Reversing Bad Luck in Fishing

Switching gears to make the best of what seems to be the worst

A sailfish swimming underwater.
When the fishing slows, fishermen often turn introspective. Kevin Dodge

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The ups and downs of a day on the water are all too often told only by its victories. But what about the days that don’t go as planned? For me, those are the days that make me a better captain, and my crew a better crew. Not to mention, the only way to grow is to learn from our mistakes. Because really, failures are just missteps, and that is how you learn.

This has undoubtedly been one of the most difficult seasons I’ve had in quite a while. Fishing has been slow, and opportunities to get out have been few and far between, which has left me with a lot of time at the dock. There’s an old saying, “Ships and men rot in port,” and I would have to agree after the past few months I’ve had. It has been hard and discouraging but not unsung.

Even though the fishing days have been few, it has been a very good season for growth. When things don’t go as planned or when misfortunes happen, we have the opportunity to wallow in that ­victimhood,
or we can rise up and look at what we can learn and find ways to move forward.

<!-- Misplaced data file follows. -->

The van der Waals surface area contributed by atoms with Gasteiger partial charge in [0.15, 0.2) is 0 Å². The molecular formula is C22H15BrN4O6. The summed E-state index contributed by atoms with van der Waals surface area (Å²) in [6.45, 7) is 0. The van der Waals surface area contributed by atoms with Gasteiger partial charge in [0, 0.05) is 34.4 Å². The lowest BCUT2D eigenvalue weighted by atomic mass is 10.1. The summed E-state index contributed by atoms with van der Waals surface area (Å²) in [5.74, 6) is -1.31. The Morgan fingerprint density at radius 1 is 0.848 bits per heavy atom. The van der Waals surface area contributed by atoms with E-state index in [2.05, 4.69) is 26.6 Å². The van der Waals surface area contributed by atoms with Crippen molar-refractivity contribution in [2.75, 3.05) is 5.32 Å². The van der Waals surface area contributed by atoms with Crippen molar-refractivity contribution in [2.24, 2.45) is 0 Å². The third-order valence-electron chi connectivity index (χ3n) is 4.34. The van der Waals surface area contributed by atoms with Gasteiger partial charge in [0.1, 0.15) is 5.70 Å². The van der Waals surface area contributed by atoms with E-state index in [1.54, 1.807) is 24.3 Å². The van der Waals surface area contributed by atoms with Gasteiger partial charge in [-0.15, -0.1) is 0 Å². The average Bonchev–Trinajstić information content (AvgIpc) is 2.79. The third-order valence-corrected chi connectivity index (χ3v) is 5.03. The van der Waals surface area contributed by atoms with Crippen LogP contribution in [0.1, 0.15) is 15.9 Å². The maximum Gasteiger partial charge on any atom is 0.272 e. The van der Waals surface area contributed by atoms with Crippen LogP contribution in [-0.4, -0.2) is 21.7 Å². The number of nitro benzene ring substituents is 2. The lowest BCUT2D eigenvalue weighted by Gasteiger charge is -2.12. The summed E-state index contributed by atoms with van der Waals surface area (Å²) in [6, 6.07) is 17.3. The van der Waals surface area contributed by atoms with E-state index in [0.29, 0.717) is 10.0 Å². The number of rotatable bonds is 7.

Watch: We show you how to rig one of the best baits for blue marlin: the swimming mackerel.

Southbound and Engine Down

Heading home this past fall from Cape Cod, Massachusetts, after a good bluefin tuna season, I blew an engine just 5 miles from Cape May, New Jersey. While limping to the yard in North Carolina on one engine might seem simple, the fall’s nor’easters were in full effect, and it was anything but simple. We ended up waiting on the weather and making our way to North Carolina over a period of five days—getting passed by sailboats and looking all amateur when docking at every stop.

After arriving at Bayliss Boatworks, the process of making a rather large decision began. A full repower is something owners and captains plan over years, but now we were faced with doing the same planning and work in the midst of a severe supply and labor shortage due to the pandemic. And this time around, I relied heavily on the team at the ­Bayliss yard to help the project be successful.